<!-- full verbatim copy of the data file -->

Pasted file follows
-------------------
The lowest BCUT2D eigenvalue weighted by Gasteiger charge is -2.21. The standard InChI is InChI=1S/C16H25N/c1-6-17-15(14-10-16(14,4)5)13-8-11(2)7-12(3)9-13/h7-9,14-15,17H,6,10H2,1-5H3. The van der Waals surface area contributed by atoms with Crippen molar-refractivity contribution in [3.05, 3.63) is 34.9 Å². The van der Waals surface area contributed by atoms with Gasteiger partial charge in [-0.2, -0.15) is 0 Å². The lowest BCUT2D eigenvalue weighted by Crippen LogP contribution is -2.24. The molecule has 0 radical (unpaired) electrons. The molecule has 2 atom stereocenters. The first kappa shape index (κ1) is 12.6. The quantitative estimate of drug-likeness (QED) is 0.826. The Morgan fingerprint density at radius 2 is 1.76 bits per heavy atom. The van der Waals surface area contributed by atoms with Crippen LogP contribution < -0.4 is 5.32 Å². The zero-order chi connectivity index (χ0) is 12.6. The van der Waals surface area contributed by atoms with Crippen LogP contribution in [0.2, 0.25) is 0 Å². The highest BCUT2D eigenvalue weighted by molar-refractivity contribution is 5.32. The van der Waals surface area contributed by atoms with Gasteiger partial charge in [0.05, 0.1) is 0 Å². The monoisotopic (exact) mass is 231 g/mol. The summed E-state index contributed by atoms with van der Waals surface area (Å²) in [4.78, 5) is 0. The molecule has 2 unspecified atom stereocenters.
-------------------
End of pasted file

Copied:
The lowest BCUT2D eigenvalue weighted by Gasteiger charge is -2.21. The standard InChI is InChI=1S/C16H25N/c1-6-17-15(14-10-16(14,4)5)13-8-11(2)7-12(3)9-13/h7-9,14-15,17H,6,10H2,1-5H3. The van der Waals surface area contributed by atoms with Crippen molar-refractivity contribution in [3.05, 3.63) is 34.9 Å². The van der Waals surface area contributed by atoms with Gasteiger partial charge in [-0.2, -0.15) is 0 Å². The lowest BCUT2D eigenvalue weighted by Crippen LogP contribution is -2.24. The molecule has 0 radical (unpaired) electrons. The molecule has 2 atom stereocenters. The first kappa shape index (κ1) is 12.6. The quantitative estimate of drug-likeness (QED) is 0.826. The Morgan fingerprint density at radius 2 is 1.76 bits per heavy atom. The van der Waals surface area contributed by atoms with Crippen LogP contribution < -0.4 is 5.32 Å². The zero-order chi connectivity index (χ0) is 12.6. The van der Waals surface area contributed by atoms with Crippen LogP contribution in [0.2, 0.25) is 0 Å². The highest BCUT2D eigenvalue weighted by molar-refractivity contribution is 5.32. The van der Waals surface area contributed by atoms with Gasteiger partial charge in [0.05, 0.1) is 0 Å². The monoisotopic (exact) mass is 231 g/mol. The summed E-state index contributed by atoms with van der Waals surface area (Å²) in [4.78, 5) is 0. The molecule has 2 unspecified atom stereocenters.